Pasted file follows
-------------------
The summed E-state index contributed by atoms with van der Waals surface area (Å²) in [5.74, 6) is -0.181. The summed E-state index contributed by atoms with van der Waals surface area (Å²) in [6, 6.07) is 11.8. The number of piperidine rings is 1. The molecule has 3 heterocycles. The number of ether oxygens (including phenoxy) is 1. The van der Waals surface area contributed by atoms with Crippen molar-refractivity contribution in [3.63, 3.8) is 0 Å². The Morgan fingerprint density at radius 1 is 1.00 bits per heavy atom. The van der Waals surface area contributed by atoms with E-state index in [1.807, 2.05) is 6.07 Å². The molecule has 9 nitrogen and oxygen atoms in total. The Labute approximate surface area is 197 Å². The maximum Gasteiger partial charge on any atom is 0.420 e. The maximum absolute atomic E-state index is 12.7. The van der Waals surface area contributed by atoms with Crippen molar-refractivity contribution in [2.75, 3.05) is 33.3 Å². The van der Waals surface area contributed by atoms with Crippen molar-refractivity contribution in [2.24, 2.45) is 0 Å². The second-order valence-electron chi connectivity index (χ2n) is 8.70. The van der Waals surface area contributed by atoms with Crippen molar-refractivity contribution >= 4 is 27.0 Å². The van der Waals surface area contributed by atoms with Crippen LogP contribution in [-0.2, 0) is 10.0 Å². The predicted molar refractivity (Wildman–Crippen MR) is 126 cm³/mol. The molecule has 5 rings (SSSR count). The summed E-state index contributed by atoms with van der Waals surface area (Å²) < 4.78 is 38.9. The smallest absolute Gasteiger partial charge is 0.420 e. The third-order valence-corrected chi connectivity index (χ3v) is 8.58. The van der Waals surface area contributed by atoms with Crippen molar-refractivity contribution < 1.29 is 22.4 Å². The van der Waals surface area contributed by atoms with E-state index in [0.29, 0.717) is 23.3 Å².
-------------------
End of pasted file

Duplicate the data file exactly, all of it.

The summed E-state index contributed by atoms with van der Waals surface area (Å²) in [5.74, 6) is -0.181. The summed E-state index contributed by atoms with van der Waals surface area (Å²) in [6, 6.07) is 11.8. The number of piperidine rings is 1. The molecule has 3 heterocycles. The number of ether oxygens (including phenoxy) is 1. The van der Waals surface area contributed by atoms with Crippen molar-refractivity contribution in [3.63, 3.8) is 0 Å². The Morgan fingerprint density at radius 1 is 1.00 bits per heavy atom. The van der Waals surface area contributed by atoms with E-state index in [1.807, 2.05) is 6.07 Å². The molecule has 9 nitrogen and oxygen atoms in total. The Labute approximate surface area is 197 Å². The maximum Gasteiger partial charge on any atom is 0.420 e. The maximum absolute atomic E-state index is 12.7. The van der Waals surface area contributed by atoms with Crippen molar-refractivity contribution in [2.75, 3.05) is 33.3 Å². The van der Waals surface area contributed by atoms with Crippen molar-refractivity contribution in [2.24, 2.45) is 0 Å². The second-order valence-electron chi connectivity index (χ2n) is 8.70. The van der Waals surface area contributed by atoms with Crippen molar-refractivity contribution >= 4 is 27.0 Å². The van der Waals surface area contributed by atoms with Crippen LogP contribution in [-0.2, 0) is 10.0 Å². The predicted molar refractivity (Wildman–Crippen MR) is 126 cm³/mol. The molecule has 5 rings (SSSR count). The summed E-state index contributed by atoms with van der Waals surface area (Å²) < 4.78 is 38.9. The smallest absolute Gasteiger partial charge is 0.420 e. The third-order valence-corrected chi connectivity index (χ3v) is 8.58. The van der Waals surface area contributed by atoms with Crippen molar-refractivity contribution < 1.29 is 22.4 Å². The van der Waals surface area contributed by atoms with E-state index in [0.29, 0.717) is 23.3 Å².